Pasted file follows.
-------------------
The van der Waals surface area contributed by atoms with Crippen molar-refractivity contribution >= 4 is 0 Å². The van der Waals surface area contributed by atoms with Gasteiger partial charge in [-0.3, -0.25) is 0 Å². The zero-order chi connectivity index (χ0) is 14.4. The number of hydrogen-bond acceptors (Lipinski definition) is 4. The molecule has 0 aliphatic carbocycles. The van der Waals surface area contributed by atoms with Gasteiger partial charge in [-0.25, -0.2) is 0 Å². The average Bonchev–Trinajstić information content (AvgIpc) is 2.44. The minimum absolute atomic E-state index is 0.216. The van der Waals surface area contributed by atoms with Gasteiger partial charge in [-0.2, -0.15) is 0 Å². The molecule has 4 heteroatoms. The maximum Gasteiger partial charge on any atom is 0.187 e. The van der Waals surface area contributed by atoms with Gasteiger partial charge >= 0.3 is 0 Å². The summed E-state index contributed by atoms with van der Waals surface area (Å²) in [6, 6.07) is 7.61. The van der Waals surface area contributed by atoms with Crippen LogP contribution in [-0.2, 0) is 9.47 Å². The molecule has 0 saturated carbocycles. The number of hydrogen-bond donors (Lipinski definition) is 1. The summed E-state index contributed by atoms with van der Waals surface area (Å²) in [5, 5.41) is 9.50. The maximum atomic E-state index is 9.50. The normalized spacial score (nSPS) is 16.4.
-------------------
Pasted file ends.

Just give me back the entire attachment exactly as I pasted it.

The van der Waals surface area contributed by atoms with Crippen molar-refractivity contribution >= 4 is 0 Å². The van der Waals surface area contributed by atoms with Gasteiger partial charge in [-0.3, -0.25) is 0 Å². The zero-order chi connectivity index (χ0) is 14.4. The number of hydrogen-bond acceptors (Lipinski definition) is 4. The molecule has 0 aliphatic carbocycles. The van der Waals surface area contributed by atoms with Gasteiger partial charge in [-0.25, -0.2) is 0 Å². The average Bonchev–Trinajstić information content (AvgIpc) is 2.44. The minimum absolute atomic E-state index is 0.216. The van der Waals surface area contributed by atoms with Gasteiger partial charge in [-0.2, -0.15) is 0 Å². The molecule has 4 heteroatoms. The maximum Gasteiger partial charge on any atom is 0.187 e. The van der Waals surface area contributed by atoms with Gasteiger partial charge >= 0.3 is 0 Å². The summed E-state index contributed by atoms with van der Waals surface area (Å²) in [6, 6.07) is 7.61. The van der Waals surface area contributed by atoms with Crippen LogP contribution in [-0.2, 0) is 9.47 Å². The molecule has 0 saturated carbocycles. The number of hydrogen-bond donors (Lipinski definition) is 1. The summed E-state index contributed by atoms with van der Waals surface area (Å²) in [5, 5.41) is 9.50. The maximum atomic E-state index is 9.50. The normalized spacial score (nSPS) is 16.4.